A number of poll shockers were released recently. Two show challenger Dino Rossi ahead of Senator Patty Murray, one by six points, the other by three points. The third poll, though, shows Congressman John Dingell behind by four points.
Senator Patty Murray first won her Senate seat in Washington State, advertising herself as the “Grandmother in tennis shoes” to highlight her supposed common touch. Though she has had an undistinguished career as a United States senator, blue-state Washington has returned her to the Senate two more times.
But with the Republican wave election of 2010, Murray’s career in politics may be about over. A poll conducted by Fabrizio, McLaughlin and Associates shows Dino Rossi at 48 percent and Patty Murray at 42 percent. A poll conducted by Rasmussen shows a slightly narrower lead, with Rossi at 49 percent and Murray at 46 percent.
The main reason Murray is underwater is the same reason that virtually every Democrat is struggling this election year. Barack Obama is unpopular. The public is angry at the economic malaise; health care reform; and the seemingly out of touch cluelessness in Washington.
The real shocker poll, though, comes from the Detroit Free Press and shows John Dingell behind his Republican opponent Rob Steele at 39.5 percent to 43.8 percent, almost four percentage points. What makes this a shocker is that Dingell has been in Congress since 1955 (and his father 22 years before that.) Dingell is the longest-serving member of the House. For many years, Dingell has been chairman of the House Energy and Commerce Committee, a post from which he wielded fearsome power, both in his oversight capacity and in the ability to stall or to move bills at whim.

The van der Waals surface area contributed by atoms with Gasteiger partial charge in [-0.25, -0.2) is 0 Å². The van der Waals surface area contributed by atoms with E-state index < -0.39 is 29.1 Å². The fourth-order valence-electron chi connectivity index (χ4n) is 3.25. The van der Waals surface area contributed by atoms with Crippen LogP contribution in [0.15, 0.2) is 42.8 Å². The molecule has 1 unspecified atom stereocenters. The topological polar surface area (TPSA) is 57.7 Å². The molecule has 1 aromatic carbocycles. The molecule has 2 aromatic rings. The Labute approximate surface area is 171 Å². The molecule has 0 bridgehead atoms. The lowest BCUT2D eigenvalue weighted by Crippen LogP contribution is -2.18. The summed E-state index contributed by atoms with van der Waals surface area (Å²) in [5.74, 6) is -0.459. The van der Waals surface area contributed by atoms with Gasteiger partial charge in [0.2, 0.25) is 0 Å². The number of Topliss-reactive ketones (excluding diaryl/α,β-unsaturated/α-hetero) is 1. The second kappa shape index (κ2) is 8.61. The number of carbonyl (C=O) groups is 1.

Two years ago, Dingell was ousted as Chairman of the Energy and Commerce Committee by Henry Waxman, a congressman more supportive of environmental regulations that Dingell has blocked to help protect Michigan’s automobile industry.
Why Dingell now may be underwater after decades of being unbeatable at the polls would seem obvious at close examination. Besides the already stated reasons, Michigan has suffered from a long-term recession that predates the current one. Also, in a year in which entrenched incumbents are in trouble, John Dingell, the most entrenched incumbent of them all, finds himself in the unaccustomed position of being vulnerable at the polls. Dingell, being in his 80s, may find that his constituents are ready to grant him a forced retirement.
Sources: Senate air wars heat up, playing field comes into focus, Chris Cillizza, Washington Post, October 7th, 2010
Election 2010: Washington Senate, Rasmussen, October 8th, 2010
Poll: In House race, Rob Steele leads John Dingell by 4 points, Kathleen Gray, Detroit Free Press, October 8th, 2010